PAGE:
It’s February, and if you couldn’t tell by the title, this month I am covering tequila! This is one of the coldest months of the entire year, and it might be nice to have some warming drinks up our sleeves to help us get through the chilly weather. If you live in the southern hemisphere, then I’m guessing tequila month is really welcome for you. I’ve got a tequila guide for you today, so you can be more informed about what bottle to buy for all my cocktail recipes this month.
Are you wondering how I landed on tequila for February? Well, members of my email list got to vote! One of the perks of being a part of it. If you’re not on the list yet, you should be. You’ll get my free 24-page e-book, The Complete Guide to Building Your Home Bar, which will help you feel more comfortable mixing cocktails at home. Sign up here!
Now, let’s toast to tequila.
FEBRUARY KINDRED SPIRIT: TEQUILA
Tequila is one of my favorite liquors for cocktails. (Who am I kidding? They’re all my favorites. Except gin. Gin is low on my list. I know, I know. I’m working on it.) And there’s always shots, of course. But, if you left your shot glasses behind at your college apartment, tequila is also fabulous for sipping, either neat or on the rocks. Tequila can be, dare I suggest, a mellow experience.
Tequila is a type of mezcal, which is an agave-based liquor. Agaves are a large (and often ornamental succulent) chiefly found in Mexico and desert climates. They can grow up to 7 feet tall! Tequila is made specifically from fermenting hearts of the blue Weber agave, or simply the blue agave. Like champagne — a sparkling wine given its name only when it comes from the Champagne region of France — Mexican law dictates that tequila is a mezcal given its name only if it comes from in or near the Mexican town of Tequila.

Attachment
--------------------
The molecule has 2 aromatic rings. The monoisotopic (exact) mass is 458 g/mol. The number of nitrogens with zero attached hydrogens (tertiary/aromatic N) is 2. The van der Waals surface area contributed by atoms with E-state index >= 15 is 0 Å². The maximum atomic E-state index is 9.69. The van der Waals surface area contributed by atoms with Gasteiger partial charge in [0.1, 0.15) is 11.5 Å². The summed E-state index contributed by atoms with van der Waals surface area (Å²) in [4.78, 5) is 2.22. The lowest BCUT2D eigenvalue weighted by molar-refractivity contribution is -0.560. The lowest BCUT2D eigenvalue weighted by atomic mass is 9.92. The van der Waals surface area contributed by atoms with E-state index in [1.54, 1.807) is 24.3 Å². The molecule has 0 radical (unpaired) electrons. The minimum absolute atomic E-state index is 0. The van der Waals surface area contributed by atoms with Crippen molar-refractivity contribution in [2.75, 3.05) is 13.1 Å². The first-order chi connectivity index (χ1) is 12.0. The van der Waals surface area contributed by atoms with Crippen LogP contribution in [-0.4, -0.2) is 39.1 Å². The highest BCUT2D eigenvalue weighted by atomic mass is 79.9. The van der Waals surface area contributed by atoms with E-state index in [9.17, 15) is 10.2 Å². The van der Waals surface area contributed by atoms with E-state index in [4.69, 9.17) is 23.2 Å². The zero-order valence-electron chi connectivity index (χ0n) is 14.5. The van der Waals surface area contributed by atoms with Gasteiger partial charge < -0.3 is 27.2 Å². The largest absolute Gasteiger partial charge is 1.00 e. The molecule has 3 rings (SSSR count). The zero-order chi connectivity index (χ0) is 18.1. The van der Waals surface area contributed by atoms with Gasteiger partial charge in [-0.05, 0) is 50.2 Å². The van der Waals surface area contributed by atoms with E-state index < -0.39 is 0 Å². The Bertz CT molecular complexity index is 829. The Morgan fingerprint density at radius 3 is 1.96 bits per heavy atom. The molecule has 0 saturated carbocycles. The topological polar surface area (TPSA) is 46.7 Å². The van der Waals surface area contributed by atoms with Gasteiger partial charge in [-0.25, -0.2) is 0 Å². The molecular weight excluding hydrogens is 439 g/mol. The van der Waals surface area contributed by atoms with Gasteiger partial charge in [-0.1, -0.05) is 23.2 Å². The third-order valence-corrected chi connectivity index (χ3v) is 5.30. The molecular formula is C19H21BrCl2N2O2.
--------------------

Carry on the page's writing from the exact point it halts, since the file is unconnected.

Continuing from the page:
Types of tequila: The bottles come in several aging categories. Each of these is denoted on the label itself. Mixto is a term used for tequilas that aren’t 100% agave, but a mixture of agave and cane sugars. Most of the common lower-shelf tequila brands are mixto, but look for 100% agave on the label.
- Blanco, or silver is the most common type of tequila, and it’s often used for mixed drinks, like margaritas. Clear and colorless, it is unaged and stored in stainless steel tanks while it rests.
- Joven abocado or gold tequila is also unaged, but with a caramel color and flavoring added to make the spirit appear aged. Gold tequilas are usually mixto.
- Reposado tequila gets its name from the word for ‘rested’ in Spanish because it is aged in oak barrels for between two months and one year. The aging process gives it some of the oak’s coloration and flavor, though additional coloring and flavoring are sometimes added. It is used for mixing and sipping.
- Añejo is a premium tequila that has been aged for a year or longer, getting its name from the word for ‘aged’ in Spanish. Like a fine cognac, it is meant to be sipped straight.
- Extra añejo is tequila that has been aged for longer three years. It is smoother and richer than añejo, and also meant for sipping only.
What it tastes like: Agave, citrus, spicy, floral, pepper, grassy, herbal, chocolate, oak, mellow, smooth, vanilla
How to drink it: Smell it twice before taking a sip, fully inhaling and exhaling each time with your lips parted. Then, take a small sip to help prepare your palate before a bigger sip. Drink tequila neat, on the rocks, frozen (as in margaritas) or as a shot.
If you’re doing tequila shots, the American tradition is to lick salt out of your hand just before taking the shot, then sucking on a lime slice.
Popular brands: Milagro, Patron, El Jimador, Jose Cuervo, Espolon, Gran Centenario, Lunazul, Olmeca Altos, Sauza, Don Julio, 1800, Tres Agaves, Maestro Dobel
Feast + West favorites: Patron, El Jimador, 1800, Sauza
Starring roles: the Margarita, Tequila Sunrise, the Paloma, the Bloody Maria, Juan Collins,
National Tequila Day: July 24
- The 7 Best Budget Tequilas // Serious Eats
- Tequila: A Guide to Types, Flights, Cocktails, and Bites by Joanne Weir
- A drinker’s guide to tasting, and enjoying, tequila // Columbus Crave
- The Best Tequilas Right Now // Esquire